Living in Asia makes you realize that there are communities in the world who see kindness is a strength, not a weakness. In my corporate experience in a big city like Chicago, I was rewarded more when I was firm with people, when I pushed back to claim what my team needed, and when I talked in a way that’s more matter-of-fact than friendly. Strength and grit is rewarded here in the States, while in Asia, it’s the opposite. If you’re brief and firm, people don’t see it as being curt and respect you for it– they see it as antagonistic and tell you you’re bossy.
So what’s an expat to do? One who commutes back and forth, and sees the dichotomy between two cultures amplified? It’s a lesson in adapting, for sure. Fortunately, I have friends in both places who understand the hard task of frequently having to navigate between cultures, and I confide in them to help me interpret situations. As we discussed this, we agreed that relating to people in different cultures means having toolbox with a set of tools (ie. knowledge about relational tactics that will make you more favorable in a certain culture). The more cultures you have to deal with, the more tools you collect as you learn more about it, expanding your toolbox.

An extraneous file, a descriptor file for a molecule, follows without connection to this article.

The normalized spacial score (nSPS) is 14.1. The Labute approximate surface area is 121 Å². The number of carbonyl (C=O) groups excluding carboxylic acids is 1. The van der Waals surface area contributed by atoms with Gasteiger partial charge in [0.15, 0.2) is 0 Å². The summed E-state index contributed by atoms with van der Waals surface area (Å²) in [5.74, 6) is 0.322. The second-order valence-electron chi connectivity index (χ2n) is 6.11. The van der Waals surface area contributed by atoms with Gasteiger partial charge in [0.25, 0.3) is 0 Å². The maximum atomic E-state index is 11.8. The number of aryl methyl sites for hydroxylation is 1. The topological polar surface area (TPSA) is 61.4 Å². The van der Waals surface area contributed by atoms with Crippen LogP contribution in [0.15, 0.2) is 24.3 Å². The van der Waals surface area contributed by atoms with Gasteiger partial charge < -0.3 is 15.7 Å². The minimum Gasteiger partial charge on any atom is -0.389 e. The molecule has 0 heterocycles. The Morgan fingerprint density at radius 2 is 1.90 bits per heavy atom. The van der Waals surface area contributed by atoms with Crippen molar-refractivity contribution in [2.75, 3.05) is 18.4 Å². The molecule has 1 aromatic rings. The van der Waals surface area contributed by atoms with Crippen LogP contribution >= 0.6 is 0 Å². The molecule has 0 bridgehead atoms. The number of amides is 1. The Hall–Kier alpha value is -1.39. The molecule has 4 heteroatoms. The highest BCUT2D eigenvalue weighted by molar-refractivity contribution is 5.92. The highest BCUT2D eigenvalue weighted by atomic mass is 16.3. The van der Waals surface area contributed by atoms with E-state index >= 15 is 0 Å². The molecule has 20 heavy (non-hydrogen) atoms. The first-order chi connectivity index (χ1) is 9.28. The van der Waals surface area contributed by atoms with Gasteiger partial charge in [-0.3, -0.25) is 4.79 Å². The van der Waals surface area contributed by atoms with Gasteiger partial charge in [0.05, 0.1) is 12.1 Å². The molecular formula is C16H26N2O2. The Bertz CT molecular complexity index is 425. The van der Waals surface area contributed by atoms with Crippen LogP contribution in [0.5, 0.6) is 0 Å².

The next time I need a team in Asia to do something, I’ll try a kinder approach– one that’s more friendly, even humbling oneself– since they respond better to this and will do the work with more motivation. They will see it as doing work they owe to you, as a kind boss. If I use this same approach in the States, it will be seen as weak, not strong enough to earn the respect of the team that they will not end up doing the work I ask them to do. So in that context, I will be more direct and straightforward, and discuss common objectives as a team to accomplishing the work. They will see it as doing the work for common ideals, as a team striving for success.